Two original Rainey Street bungalows, home to longtime bars Craft Pride and Javelina, could be replaced by a proposed 48-floor apartment complex.
Javelina and Craft Pride opened next door to each other in 2012 and 2013, respectively, representing two of the longest-tenured establishments since Rainey Street became an entertainment district in the mid-2000s.
The Design Commission voted Monday to support concept plans for River Street Residences, a proposed 409-unit apartment complex, but not before some commissioners raised concerns about replacing two of the most-established bars at the south gateway of Rainey Street.
"People see it as a bonafide nightlife district, they see it as someplace special in Austin," Commissioner Beau Frail said during the Monday meeting. "There is a very large contingent of the city that will see this project as another nail in the coffin of Rainey Street."
An apartment highrise is proposed at the current location of Craft Pride.(Flickr)
While there has been plenty of business turnover on Rainey Street during the past decade, this situation most mirrors a similar scenario from 2014. That is when Lustre Pearl—one of the first bars to open on Rainey Street—was displaced from the Driskill Street corner to make room for Millennium Rainey residential project, now called Camden Rainey Street Apartments. That original bungalow was relocated to establish Lustre Pearl's East Austin location, and a second location opened across Rainey Street in 2016. That same apartment project also caused another popular Rainey Street bar called White House to close for good.
Ultimately, Frail and most other design commissioners voted to support the River Street Residences project as long as project developers promised to open up the ground-floor commercial space facing Rainey Street. Chair David Caroll cast the lone "nay" vote against the Design Commission recommendation.
The project next advances to the Planning Commission and eventually City Council for full approval. Exact dates have not been confirmed by city officials before deadline.
Attempts to reach Craft Pride and Javelina ownership were also not successful, but River Street Residences representatives said during the Design Commission meeting Monday that current property occupants are kept up-to-date on the project.
Another potential displacement
Via 313, which relocated its second-ever food truck from South Austin to Craft Pride in 2013, would also be displaced if the River Street Residences project is approved by the city. Co-owner Brandon Hunt said he heard rumors that Craft Pride and Via 313 could find a new home in the completed skyscraper, but that is just speculation for now.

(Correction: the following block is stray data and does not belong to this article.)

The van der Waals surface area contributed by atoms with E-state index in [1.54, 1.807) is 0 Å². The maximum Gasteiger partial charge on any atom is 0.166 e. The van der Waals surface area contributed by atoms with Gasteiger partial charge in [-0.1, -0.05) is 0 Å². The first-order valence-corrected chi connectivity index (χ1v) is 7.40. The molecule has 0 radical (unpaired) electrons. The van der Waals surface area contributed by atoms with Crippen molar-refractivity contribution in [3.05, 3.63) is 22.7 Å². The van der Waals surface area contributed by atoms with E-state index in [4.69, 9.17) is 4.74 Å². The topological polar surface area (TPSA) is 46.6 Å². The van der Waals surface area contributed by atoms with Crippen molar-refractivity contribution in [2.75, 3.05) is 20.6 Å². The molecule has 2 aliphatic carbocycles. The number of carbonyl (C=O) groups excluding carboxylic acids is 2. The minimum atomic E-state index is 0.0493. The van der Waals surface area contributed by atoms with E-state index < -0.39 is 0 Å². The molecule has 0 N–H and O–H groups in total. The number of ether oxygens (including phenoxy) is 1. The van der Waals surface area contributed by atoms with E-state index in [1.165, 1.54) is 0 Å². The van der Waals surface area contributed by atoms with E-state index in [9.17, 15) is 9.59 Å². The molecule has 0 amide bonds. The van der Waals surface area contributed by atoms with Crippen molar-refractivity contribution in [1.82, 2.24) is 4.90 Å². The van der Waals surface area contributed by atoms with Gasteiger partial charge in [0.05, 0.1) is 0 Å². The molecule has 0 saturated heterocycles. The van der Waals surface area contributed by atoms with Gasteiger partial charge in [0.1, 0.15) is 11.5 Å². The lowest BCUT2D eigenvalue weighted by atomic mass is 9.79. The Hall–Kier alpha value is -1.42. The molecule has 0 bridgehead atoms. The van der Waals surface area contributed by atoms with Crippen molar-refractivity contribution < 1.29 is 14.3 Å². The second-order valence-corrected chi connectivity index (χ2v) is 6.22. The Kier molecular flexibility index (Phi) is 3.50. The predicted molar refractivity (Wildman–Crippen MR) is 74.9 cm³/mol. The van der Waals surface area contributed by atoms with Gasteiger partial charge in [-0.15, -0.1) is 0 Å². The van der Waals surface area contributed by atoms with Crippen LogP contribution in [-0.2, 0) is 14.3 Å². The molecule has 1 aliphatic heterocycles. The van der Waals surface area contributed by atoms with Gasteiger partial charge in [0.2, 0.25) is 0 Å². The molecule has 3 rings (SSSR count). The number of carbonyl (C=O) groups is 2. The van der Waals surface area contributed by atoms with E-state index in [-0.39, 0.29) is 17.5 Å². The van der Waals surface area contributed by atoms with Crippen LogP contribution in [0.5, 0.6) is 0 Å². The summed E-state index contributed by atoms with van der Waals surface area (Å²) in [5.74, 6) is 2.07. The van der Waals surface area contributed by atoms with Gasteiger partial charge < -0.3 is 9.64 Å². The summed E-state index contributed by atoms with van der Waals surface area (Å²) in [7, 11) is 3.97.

Via 313 has had major success in Austin since opening a single food trailer in 2011. After expanding to five locations throughout the years, the food establishment announced this year it is taking its Detroit-style pizza to the national level.
"If not for that trailer on Rainey Street, maybe they wouldn't be going national today," Commissioner Samuel Franco speculated during the Monday meeting. He worried about the next Via 313 not having the same odds of success without an affordable spot in a heavily trafficked nightlife district.
The spot certainly was affordable—free, in fact, minus utility costs, according to Hunt. Via 313 couldn't have opened its first brick-and-mortar location in Oak Hill without success at Rainey Street as well as its first location at Violet Crown Social Club in East Austin, he said.
But the Rainey Street location ultimately did not even factor in the valuation when Via 313 recently received investor support to expand nationally, Hunt said. Instead, the value of that spot should be weighed culturally, he said, similar to how Torchy's Tacos kept operating its original South 1st Street trailer long after the chain expanded beyond Austin.
Via 313 has kept the Rainey Street location open throughout the COVID-19 pandemic, and Craft Pride reopened last Tuesday. Nonetheless, Hunt said that Rainey foot traffic is roughly half of what it once was.
"It's been a battle for sure," he said. "It's slowly getting back to normal down there as far as traffic goes."
The culture of the street has also changed over the years as more highrise projects enter the entertainment district, Hunt said. He points to the apartment project that displaced the original Lustre Pearl and 70 Rainey, a 34-story condo tower that opened last year, as the main examples.
"I can't complain too much because before we were there, there were people who felt disrespected and displaced," Hunt said, referring to Rainey's original Latino roots before the neighborhood was rezoned for downtown-level density, making it into what it is today. "It seems like the natural evolution of that area."
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